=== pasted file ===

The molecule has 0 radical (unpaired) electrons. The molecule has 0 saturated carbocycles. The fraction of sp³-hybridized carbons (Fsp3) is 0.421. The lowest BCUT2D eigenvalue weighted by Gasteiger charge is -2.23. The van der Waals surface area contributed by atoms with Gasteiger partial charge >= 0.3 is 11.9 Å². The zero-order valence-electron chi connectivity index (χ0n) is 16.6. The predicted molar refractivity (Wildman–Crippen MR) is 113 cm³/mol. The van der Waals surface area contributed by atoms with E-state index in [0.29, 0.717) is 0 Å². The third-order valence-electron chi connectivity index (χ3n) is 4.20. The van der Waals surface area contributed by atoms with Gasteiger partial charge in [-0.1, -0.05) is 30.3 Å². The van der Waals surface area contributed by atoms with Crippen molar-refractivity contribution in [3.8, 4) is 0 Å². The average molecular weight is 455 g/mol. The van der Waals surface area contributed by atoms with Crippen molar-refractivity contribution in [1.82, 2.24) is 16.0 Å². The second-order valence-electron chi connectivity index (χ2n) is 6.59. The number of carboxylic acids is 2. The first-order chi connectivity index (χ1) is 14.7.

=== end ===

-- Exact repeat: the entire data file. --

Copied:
The molecule has 0 radical (unpaired) electrons. The molecule has 0 saturated carbocycles. The fraction of sp³-hybridized carbons (Fsp3) is 0.421. The lowest BCUT2D eigenvalue weighted by Gasteiger charge is -2.23. The van der Waals surface area contributed by atoms with Gasteiger partial charge >= 0.3 is 11.9 Å². The zero-order valence-electron chi connectivity index (χ0n) is 16.6. The predicted molar refractivity (Wildman–Crippen MR) is 113 cm³/mol. The van der Waals surface area contributed by atoms with E-state index in [0.29, 0.717) is 0 Å². The third-order valence-electron chi connectivity index (χ3n) is 4.20. The van der Waals surface area contributed by atoms with Gasteiger partial charge in [-0.1, -0.05) is 30.3 Å². The van der Waals surface area contributed by atoms with Crippen molar-refractivity contribution in [3.8, 4) is 0 Å². The average molecular weight is 455 g/mol. The van der Waals surface area contributed by atoms with Crippen molar-refractivity contribution in [1.82, 2.24) is 16.0 Å². The second-order valence-electron chi connectivity index (χ2n) is 6.59. The number of carboxylic acids is 2. The first-order chi connectivity index (χ1) is 14.7.